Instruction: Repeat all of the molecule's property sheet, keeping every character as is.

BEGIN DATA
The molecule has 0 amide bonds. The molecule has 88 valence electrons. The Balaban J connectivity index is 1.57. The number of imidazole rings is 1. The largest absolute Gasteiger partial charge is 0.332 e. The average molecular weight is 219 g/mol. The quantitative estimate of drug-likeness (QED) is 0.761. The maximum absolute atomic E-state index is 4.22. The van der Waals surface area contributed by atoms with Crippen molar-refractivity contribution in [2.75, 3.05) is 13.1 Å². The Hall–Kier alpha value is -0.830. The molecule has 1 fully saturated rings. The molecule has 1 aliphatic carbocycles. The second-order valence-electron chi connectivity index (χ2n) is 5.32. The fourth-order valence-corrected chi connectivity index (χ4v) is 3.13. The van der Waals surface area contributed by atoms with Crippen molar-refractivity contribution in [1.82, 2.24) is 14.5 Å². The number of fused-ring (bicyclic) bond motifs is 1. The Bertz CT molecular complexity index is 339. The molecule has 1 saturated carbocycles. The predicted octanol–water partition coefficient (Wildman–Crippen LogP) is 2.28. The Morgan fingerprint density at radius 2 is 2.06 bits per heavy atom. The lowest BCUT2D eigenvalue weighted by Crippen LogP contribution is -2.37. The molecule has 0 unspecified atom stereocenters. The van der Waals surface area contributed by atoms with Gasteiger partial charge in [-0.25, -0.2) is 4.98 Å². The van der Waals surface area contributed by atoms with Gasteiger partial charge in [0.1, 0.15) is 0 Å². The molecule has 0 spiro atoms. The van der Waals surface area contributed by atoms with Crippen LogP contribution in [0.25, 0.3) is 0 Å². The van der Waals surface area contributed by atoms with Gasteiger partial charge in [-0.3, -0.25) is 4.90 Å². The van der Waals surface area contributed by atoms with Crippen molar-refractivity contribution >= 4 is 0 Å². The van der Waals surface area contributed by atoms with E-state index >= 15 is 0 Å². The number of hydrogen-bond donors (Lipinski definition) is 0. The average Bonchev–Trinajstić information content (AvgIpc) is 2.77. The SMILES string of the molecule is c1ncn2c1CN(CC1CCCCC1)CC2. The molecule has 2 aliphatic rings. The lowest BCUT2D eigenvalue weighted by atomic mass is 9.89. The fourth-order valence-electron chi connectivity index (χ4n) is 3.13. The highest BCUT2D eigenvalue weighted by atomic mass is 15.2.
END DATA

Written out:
The molecule has 0 amide bonds. The molecule has 88 valence electrons. The Balaban J connectivity index is 1.57. The number of imidazole rings is 1. The largest absolute Gasteiger partial charge is 0.332 e. The average molecular weight is 219 g/mol. The quantitative estimate of drug-likeness (QED) is 0.761. The maximum absolute atomic E-state index is 4.22. The van der Waals surface area contributed by atoms with Crippen molar-refractivity contribution in [2.75, 3.05) is 13.1 Å². The Hall–Kier alpha value is -0.830. The molecule has 1 fully saturated rings. The molecule has 1 aliphatic carbocycles. The second-order valence-electron chi connectivity index (χ2n) is 5.32. The fourth-order valence-corrected chi connectivity index (χ4v) is 3.13. The van der Waals surface area contributed by atoms with Crippen molar-refractivity contribution in [1.82, 2.24) is 14.5 Å². The number of fused-ring (bicyclic) bond motifs is 1. The Bertz CT molecular complexity index is 339. The molecule has 1 saturated carbocycles. The predicted octanol–water partition coefficient (Wildman–Crippen LogP) is 2.28. The Morgan fingerprint density at radius 2 is 2.06 bits per heavy atom. The lowest BCUT2D eigenvalue weighted by Crippen LogP contribution is -2.37. The molecule has 0 unspecified atom stereocenters. The van der Waals surface area contributed by atoms with Gasteiger partial charge in [-0.25, -0.2) is 4.98 Å². The van der Waals surface area contributed by atoms with Gasteiger partial charge in [0.1, 0.15) is 0 Å². The molecule has 0 spiro atoms. The van der Waals surface area contributed by atoms with Crippen LogP contribution in [0.25, 0.3) is 0 Å². The van der Waals surface area contributed by atoms with Gasteiger partial charge in [-0.3, -0.25) is 4.90 Å². The van der Waals surface area contributed by atoms with Crippen molar-refractivity contribution >= 4 is 0 Å². The van der Waals surface area contributed by atoms with E-state index >= 15 is 0 Å². The number of hydrogen-bond donors (Lipinski definition) is 0. The average Bonchev–Trinajstić information content (AvgIpc) is 2.77. The SMILES string of the molecule is c1ncn2c1CN(CC1CCCCC1)CC2. The molecule has 2 aliphatic rings. The lowest BCUT2D eigenvalue weighted by atomic mass is 9.89. The fourth-order valence-electron chi connectivity index (χ4n) is 3.13. The highest BCUT2D eigenvalue weighted by atomic mass is 15.2.